A former dancer who’s been convicted of raping 18 women and abusing his former live-in partner was sentenced on Wednesday to Norway’s toughest possible punishment: 21 years of special custody that can keep him confined for life. Any appeal will now have to be sought from the country’s Supreme Court.
The 21-year sentence handed to convicted rapist Julio Kopseng is the same as the one for mass-murderer Anders Behring Breivik, and Kopseng’s defense attorney said they would consider an appeal to Norway’s highest court. The sentence, issued by an appeals court in Oslo, is the toughest punishment ever handed down in a rape case in Norway, and was in line with what prosecutors had demanded.
“We asked for the such a strong sentence because of the extent of the case, its character and its brutality,” prosecutor Guro Hansson Bull told reporters. She stressed the number of rapes involved and that Kopseng also was convicted of an attemped rape as well.
Bull said the sentence should send a strong signal that the courts in Norway take rape cases seriously and that it’s important for rape victims to report assaults, even if time had passed since they occurred. Charges against Kopseng grew as his own case proceeded in court, with more and more women filing legal complaints of how he was intially charming, but then doped them and violently raped them, only to act later as if nothing had happened.
Kopseng has consistently denied guilt as the complaints against him mounted. The 38-year-old dancer, who has appeared on national TV in Norway, was sentenced to 12 years of the special custody known as forvaring in December of last year, after being convicted of raping 11 other women.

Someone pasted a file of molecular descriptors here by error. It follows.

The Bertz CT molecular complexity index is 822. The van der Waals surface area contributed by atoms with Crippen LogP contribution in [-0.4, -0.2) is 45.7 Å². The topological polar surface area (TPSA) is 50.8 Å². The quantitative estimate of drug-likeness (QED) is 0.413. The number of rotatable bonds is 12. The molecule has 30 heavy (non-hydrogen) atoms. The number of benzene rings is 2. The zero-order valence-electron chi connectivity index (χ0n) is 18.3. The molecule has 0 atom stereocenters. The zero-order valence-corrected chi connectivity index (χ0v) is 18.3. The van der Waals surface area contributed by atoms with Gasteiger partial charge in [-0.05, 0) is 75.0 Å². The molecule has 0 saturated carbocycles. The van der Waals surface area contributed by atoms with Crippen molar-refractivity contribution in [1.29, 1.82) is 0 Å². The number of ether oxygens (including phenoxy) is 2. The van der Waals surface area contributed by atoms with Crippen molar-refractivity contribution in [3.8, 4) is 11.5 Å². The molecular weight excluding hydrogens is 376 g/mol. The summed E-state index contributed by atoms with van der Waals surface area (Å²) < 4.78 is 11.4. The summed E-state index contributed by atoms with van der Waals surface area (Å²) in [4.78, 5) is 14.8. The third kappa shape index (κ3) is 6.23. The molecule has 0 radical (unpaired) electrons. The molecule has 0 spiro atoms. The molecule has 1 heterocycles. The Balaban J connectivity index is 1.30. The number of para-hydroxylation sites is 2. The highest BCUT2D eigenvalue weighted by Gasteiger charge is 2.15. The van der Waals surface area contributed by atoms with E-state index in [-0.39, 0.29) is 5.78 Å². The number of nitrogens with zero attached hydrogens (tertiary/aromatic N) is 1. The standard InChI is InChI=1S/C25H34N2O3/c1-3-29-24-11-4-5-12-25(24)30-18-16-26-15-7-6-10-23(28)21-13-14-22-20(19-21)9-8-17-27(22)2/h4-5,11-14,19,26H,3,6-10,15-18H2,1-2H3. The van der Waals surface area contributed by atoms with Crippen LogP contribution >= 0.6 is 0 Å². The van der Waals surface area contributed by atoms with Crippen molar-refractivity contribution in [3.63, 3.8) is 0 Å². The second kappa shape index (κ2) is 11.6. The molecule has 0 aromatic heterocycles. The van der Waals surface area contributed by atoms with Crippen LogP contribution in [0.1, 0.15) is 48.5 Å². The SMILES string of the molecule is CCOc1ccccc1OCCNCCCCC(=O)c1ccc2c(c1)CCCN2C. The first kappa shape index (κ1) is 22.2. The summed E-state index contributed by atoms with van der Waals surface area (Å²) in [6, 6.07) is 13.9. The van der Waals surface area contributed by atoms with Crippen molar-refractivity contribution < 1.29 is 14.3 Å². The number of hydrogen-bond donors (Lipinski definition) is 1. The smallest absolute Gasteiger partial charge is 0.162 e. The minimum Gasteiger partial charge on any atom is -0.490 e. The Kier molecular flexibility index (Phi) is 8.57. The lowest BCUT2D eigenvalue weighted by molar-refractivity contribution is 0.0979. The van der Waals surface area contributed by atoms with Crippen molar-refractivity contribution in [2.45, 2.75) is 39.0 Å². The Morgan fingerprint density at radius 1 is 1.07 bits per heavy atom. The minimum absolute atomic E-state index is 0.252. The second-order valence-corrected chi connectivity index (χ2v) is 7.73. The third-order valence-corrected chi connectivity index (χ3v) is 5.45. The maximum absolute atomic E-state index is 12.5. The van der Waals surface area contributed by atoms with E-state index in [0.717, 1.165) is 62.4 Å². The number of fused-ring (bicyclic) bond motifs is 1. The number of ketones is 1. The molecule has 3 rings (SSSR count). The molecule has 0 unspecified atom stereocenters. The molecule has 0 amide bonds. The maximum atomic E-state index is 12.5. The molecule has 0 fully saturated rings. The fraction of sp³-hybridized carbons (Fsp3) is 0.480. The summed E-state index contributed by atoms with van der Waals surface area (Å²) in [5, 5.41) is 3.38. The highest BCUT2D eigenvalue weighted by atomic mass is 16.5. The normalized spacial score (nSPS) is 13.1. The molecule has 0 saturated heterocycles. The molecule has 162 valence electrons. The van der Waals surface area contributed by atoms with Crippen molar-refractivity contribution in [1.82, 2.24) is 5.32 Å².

‘No comment’ from the convict
Defense attorney Johnny Veum told Norwegian Broadcasting (NRK) that his client “has no desire to comment on the sentence.” Kopseng was also ordered to pay compensation amounting to NOK 2.7 million (USD 325,000) to the women he raped and abused.
It’s extremely seldom that the law’s maximum jail term of 21 years is used in cases of the special custody known as forvaring, which is meant to protect the public from particularly dangerous criminals. Kopseng will have to serve at least 10 years in prison before becoming eligible for parole and even after 21 years, a judge can determine that he still represents a threat and thus keep him confined.
“Now we will read through the appeal court’s sentence to see whether there are any errors or deficiencies that could justify an appeal to the Supreme Court,” Veum said.
Trine Rjukan, an attorney for some of the victims in the case, said her clients were “extremely satisfied” with the sentence. “This has been what they wanted,” Rjukan told NRK. “The way forward here has been very tough and long. Many of them have been in despair about whether they should report his rapes, or whether they had the strength to endure such a difficult process. They are extremely relieved today.”